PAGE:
How do you talk to someone with cancer?

How do you talk to someone with cancer?
Mr Baey Yam Keng (left) talking to Qin Han. Image source: Qistina Hatta

I asked Qin Han and Xin Tong: “Why is it frustrating for my mother when I ask if she is feeling okay?”

Both of them immediately understood my mother’s point of view.

It can be frustrating to hear the same question over and over again, explained Qin Han.

So how do you express concern for someone with cancer? Observe before saying anything. Some cancer patients may appreciate a straightforward approach; others may need a more  subtle touch.

It can also be hard for them to express how they are feeling. Qin Han pointed out: “Even if they aren’t okay, what can you do about it? You can’t get rid of their pain.”

Xin Tong says that it is important not to treat them like they’re too fragile to do anything. Many are still strong and determined to fight their cancer.

“We are capable human beings too,” she said.

I understood that: My mother, the most stubborn person I know, does everything by herself. She even goes back to the office sometimes right after her chemotherapy session!

One thing Xin Tong says that people can do is to help create a safe space: Chemo leaves them feeling vulnerable and exposed, so a comfortable environment is of utmost importance.

Mental health

Mental health
From left: CCF CEO Peng Hai Ying, Lee Xing Tong, Baey Yam Keng, Tay Qin Han. Image source: Qistina Hatta

Aside from the physical battles, the mental and emotional struggle can take its toll too.

Cancer patients often felt the need to hide how they really feel. Sometimes they keep up a facade just so those around them don’t feel disheartened.

Many have their own way of dealing with the situation — exercise, massage, music…

While Xin Tong says she often turned to her mother to talk out her feelings, Qin Han used music to escape. During his radiation treatment, he would listen to ‘A Little Bit Longer’ by the Jonas Brothers as he lay face down for two hours. Some of the lyrics go like this:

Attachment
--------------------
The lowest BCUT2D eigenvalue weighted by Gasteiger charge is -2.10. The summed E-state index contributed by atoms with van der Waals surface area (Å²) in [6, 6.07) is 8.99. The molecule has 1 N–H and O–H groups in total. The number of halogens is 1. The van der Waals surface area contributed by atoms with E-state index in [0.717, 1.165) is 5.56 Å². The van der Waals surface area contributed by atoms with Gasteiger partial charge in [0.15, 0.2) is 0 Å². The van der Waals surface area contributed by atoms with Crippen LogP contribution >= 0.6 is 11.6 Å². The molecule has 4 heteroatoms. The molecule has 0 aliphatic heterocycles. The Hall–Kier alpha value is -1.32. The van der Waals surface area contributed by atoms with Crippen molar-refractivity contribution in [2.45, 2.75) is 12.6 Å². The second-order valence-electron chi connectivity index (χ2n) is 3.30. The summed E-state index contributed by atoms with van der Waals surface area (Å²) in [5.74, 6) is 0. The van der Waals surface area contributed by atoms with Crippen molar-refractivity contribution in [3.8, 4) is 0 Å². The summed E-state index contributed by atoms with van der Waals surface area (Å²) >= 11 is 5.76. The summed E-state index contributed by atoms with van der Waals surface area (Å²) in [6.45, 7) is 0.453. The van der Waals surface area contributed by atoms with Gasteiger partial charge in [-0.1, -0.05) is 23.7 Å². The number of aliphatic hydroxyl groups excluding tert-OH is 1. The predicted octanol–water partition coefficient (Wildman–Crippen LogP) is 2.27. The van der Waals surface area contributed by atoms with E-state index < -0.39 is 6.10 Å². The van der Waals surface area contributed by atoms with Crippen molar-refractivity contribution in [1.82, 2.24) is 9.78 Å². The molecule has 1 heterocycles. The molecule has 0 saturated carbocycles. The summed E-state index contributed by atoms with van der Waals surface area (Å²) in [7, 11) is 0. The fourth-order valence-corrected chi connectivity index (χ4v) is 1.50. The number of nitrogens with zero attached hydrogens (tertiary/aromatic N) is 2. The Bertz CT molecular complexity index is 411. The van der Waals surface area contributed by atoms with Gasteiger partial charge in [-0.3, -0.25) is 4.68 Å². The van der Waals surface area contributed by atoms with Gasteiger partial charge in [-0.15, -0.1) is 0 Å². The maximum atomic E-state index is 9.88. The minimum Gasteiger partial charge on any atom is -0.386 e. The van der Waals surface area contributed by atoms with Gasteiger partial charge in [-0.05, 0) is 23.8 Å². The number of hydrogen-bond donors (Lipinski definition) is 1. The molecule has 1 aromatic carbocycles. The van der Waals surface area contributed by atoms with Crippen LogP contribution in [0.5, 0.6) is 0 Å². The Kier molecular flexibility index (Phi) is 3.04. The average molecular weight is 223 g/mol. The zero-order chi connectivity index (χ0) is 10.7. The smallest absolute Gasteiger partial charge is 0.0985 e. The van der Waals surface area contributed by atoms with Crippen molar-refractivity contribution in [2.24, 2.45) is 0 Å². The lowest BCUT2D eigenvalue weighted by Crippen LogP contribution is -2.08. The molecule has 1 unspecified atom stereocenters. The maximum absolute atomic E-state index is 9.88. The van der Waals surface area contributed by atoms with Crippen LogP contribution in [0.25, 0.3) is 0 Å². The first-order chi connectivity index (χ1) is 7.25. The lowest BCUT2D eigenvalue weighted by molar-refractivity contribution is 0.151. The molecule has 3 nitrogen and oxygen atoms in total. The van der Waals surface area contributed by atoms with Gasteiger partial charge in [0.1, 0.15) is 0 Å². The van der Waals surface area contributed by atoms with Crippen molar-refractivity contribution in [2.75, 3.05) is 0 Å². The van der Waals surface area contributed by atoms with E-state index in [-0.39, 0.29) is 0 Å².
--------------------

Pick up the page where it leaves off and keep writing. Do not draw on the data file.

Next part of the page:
Got the news today / Doctors said I had to stay / A little bit longer and I’ll be fine /

When I thought it’d all been done / When I thought it’d all been said /

A little bit longer and I’ll be fine

Said Qin Han: “Just keep moving forward, day by day.”

Satellite events

Satellite events
Frederick (far right) with his Secondary 3 seniors, Ming Zhan (far left) and Si Hearn. Image source: Qistina Hatta

As part of the campaign, Hair for Hope also held satellite events all over Singapore from schools to corporations to shave in support of the children and the cause.

At Hwa Chong Institution, 86 students volunteered to shave their heads to support Hair For Hope. The total amount raised is still being tallied, according to CCF.

A Sec 2 student, Frederick, told me why he was doing it. “When I’m feeling down, I don’t want to feel alone. A companion is always better to help you cope.”

When I spoke to some student councillors who volunteered to shave their heads, they shared that their main aim was to get more people involved.

“(By shaving their heads), more people would also experience and put themselves in the shoes of a cancer patient” said 15-year-old Si Hearn.

At Montfort Junior School, the 11-year-olds I talked to were excited to shave their heads at the auditorium with the older secondary school students.
Image source: Qistina Hatta

At Montfort Junior School, the 11-year-olds I talked to were excited to shave their heads at the auditorium with the older secondary school students.

One boy happily told me that the three reasons he was cutting his hair (in order of importance) was that he wanted to support cancer patients, donate as much as he can, and because “it’s too hot in Singapore!”

His mother, who was present at the event, laughed as she hugged her son and told me how proud she was of him because of how much he wanted them to donate.
Image source: Qistina Hatta

His mother, who was present at the event, laughed as she hugged her son and told me how proud she was of him because of how much he wanted them to donate.

One student I talked to at Montfort Secondary, Marcus, 14, told me he is shaving his head for his seventh year now because two of his relatives had cancer and shaving was something he wanted to do to support them.

As one of the Montfort students chimed in from the side: “Shave for love!”

That got me thinking.

I remember once walking into the room and seeing my mother crying by herself. It broke my heart then because I realised that she didn’t want to cry in front of us — she wanted to be strong for us.

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Shaving our heads may be a small gesture on our part, but it could mean everything to those undergoing a difficult season in their cancer journey. Be strong for them, and remind them that they aren’t alone in their battle against cancer.

To my mother and everyone going through their cancer journey, please remember that you are not alone. We are here with you, every step of the way.